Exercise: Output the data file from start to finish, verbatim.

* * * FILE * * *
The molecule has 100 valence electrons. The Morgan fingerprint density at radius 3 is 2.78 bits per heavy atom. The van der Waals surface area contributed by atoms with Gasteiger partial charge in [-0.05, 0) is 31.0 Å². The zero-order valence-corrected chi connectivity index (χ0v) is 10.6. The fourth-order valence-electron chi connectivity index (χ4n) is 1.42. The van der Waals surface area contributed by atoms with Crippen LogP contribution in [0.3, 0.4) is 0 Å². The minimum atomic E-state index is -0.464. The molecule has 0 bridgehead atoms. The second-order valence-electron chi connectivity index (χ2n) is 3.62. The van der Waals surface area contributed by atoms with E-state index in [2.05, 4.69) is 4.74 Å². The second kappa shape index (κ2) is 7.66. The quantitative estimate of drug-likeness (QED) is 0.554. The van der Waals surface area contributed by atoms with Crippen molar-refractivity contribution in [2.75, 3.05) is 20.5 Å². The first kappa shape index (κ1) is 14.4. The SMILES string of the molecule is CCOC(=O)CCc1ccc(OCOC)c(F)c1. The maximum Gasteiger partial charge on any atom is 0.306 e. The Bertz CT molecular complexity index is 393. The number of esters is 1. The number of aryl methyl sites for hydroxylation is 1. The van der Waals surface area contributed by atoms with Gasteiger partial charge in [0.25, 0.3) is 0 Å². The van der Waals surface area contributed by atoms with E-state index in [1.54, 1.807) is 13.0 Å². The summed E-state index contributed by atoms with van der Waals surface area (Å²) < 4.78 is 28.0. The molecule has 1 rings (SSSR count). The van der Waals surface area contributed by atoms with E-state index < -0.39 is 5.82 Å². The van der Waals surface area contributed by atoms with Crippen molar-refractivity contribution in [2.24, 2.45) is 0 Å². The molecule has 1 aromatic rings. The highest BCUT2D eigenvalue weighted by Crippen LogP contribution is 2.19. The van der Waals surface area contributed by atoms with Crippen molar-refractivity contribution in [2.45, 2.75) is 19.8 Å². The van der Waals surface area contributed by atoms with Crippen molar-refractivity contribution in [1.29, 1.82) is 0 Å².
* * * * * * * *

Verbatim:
The molecule has 100 valence electrons. The Morgan fingerprint density at radius 3 is 2.78 bits per heavy atom. The van der Waals surface area contributed by atoms with Gasteiger partial charge in [-0.05, 0) is 31.0 Å². The zero-order valence-corrected chi connectivity index (χ0v) is 10.6. The fourth-order valence-electron chi connectivity index (χ4n) is 1.42. The van der Waals surface area contributed by atoms with Crippen LogP contribution in [0.3, 0.4) is 0 Å². The minimum atomic E-state index is -0.464. The molecule has 0 bridgehead atoms. The second-order valence-electron chi connectivity index (χ2n) is 3.62. The van der Waals surface area contributed by atoms with E-state index in [2.05, 4.69) is 4.74 Å². The second kappa shape index (κ2) is 7.66. The quantitative estimate of drug-likeness (QED) is 0.554. The van der Waals surface area contributed by atoms with Crippen molar-refractivity contribution in [2.75, 3.05) is 20.5 Å². The first kappa shape index (κ1) is 14.4. The SMILES string of the molecule is CCOC(=O)CCc1ccc(OCOC)c(F)c1. The maximum Gasteiger partial charge on any atom is 0.306 e. The Bertz CT molecular complexity index is 393. The number of esters is 1. The number of aryl methyl sites for hydroxylation is 1. The van der Waals surface area contributed by atoms with Gasteiger partial charge in [0.25, 0.3) is 0 Å². The van der Waals surface area contributed by atoms with E-state index in [1.54, 1.807) is 13.0 Å². The summed E-state index contributed by atoms with van der Waals surface area (Å²) < 4.78 is 28.0. The molecule has 1 rings (SSSR count). The van der Waals surface area contributed by atoms with E-state index < -0.39 is 5.82 Å². The van der Waals surface area contributed by atoms with Crippen molar-refractivity contribution in [2.24, 2.45) is 0 Å². The molecule has 1 aromatic rings. The highest BCUT2D eigenvalue weighted by Crippen LogP contribution is 2.19. The van der Waals surface area contributed by atoms with Crippen molar-refractivity contribution in [2.45, 2.75) is 19.8 Å². The van der Waals surface area contributed by atoms with Crippen molar-refractivity contribution in [1.29, 1.82) is 0 Å².